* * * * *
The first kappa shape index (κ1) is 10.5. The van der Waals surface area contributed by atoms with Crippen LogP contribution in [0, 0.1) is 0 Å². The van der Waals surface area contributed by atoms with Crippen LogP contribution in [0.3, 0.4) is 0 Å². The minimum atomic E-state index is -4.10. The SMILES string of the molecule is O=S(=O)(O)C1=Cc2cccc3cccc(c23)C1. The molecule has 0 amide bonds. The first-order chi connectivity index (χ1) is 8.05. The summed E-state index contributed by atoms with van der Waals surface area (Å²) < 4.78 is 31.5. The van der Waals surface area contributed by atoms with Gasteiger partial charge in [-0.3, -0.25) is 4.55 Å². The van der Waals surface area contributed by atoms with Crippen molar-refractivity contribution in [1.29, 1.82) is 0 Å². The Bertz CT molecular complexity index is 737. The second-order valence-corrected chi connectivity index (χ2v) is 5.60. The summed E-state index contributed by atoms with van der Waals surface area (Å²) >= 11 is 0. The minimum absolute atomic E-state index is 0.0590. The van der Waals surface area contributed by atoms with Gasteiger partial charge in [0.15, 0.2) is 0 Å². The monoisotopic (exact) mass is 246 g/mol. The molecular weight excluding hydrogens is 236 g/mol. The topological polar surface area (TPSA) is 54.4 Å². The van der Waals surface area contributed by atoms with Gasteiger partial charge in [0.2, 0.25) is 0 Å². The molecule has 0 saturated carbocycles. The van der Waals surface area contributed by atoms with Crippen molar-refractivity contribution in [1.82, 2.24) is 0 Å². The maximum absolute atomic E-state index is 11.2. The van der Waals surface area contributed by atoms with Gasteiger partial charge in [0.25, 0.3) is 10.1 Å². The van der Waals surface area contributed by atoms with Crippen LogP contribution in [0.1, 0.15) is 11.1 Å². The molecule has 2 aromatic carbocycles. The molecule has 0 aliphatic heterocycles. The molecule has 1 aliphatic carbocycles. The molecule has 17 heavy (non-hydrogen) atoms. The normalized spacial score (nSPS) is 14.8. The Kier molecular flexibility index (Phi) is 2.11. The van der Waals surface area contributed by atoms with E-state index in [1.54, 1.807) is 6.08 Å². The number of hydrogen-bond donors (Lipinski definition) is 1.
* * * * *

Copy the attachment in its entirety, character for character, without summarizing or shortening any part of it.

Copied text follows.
The first kappa shape index (κ1) is 10.5. The van der Waals surface area contributed by atoms with Crippen LogP contribution in [0, 0.1) is 0 Å². The van der Waals surface area contributed by atoms with Crippen LogP contribution in [0.3, 0.4) is 0 Å². The minimum atomic E-state index is -4.10. The SMILES string of the molecule is O=S(=O)(O)C1=Cc2cccc3cccc(c23)C1. The molecule has 0 amide bonds. The first-order chi connectivity index (χ1) is 8.05. The summed E-state index contributed by atoms with van der Waals surface area (Å²) < 4.78 is 31.5. The van der Waals surface area contributed by atoms with Gasteiger partial charge in [-0.3, -0.25) is 4.55 Å². The van der Waals surface area contributed by atoms with Crippen molar-refractivity contribution in [1.29, 1.82) is 0 Å². The Bertz CT molecular complexity index is 737. The second-order valence-corrected chi connectivity index (χ2v) is 5.60. The summed E-state index contributed by atoms with van der Waals surface area (Å²) >= 11 is 0. The minimum absolute atomic E-state index is 0.0590. The van der Waals surface area contributed by atoms with Gasteiger partial charge in [0.15, 0.2) is 0 Å². The monoisotopic (exact) mass is 246 g/mol. The molecular weight excluding hydrogens is 236 g/mol. The topological polar surface area (TPSA) is 54.4 Å². The van der Waals surface area contributed by atoms with Gasteiger partial charge in [0.2, 0.25) is 0 Å². The molecule has 0 saturated carbocycles. The van der Waals surface area contributed by atoms with Crippen molar-refractivity contribution in [1.82, 2.24) is 0 Å². The maximum absolute atomic E-state index is 11.2. The van der Waals surface area contributed by atoms with Gasteiger partial charge in [0.25, 0.3) is 10.1 Å². The van der Waals surface area contributed by atoms with Crippen LogP contribution in [0.1, 0.15) is 11.1 Å². The molecule has 2 aromatic carbocycles. The molecule has 0 aliphatic heterocycles. The molecule has 1 aliphatic carbocycles. The molecule has 17 heavy (non-hydrogen) atoms. The normalized spacial score (nSPS) is 14.8. The Kier molecular flexibility index (Phi) is 2.11. The van der Waals surface area contributed by atoms with E-state index in [1.54, 1.807) is 6.08 Å². The number of hydrogen-bond donors (Lipinski definition) is 1.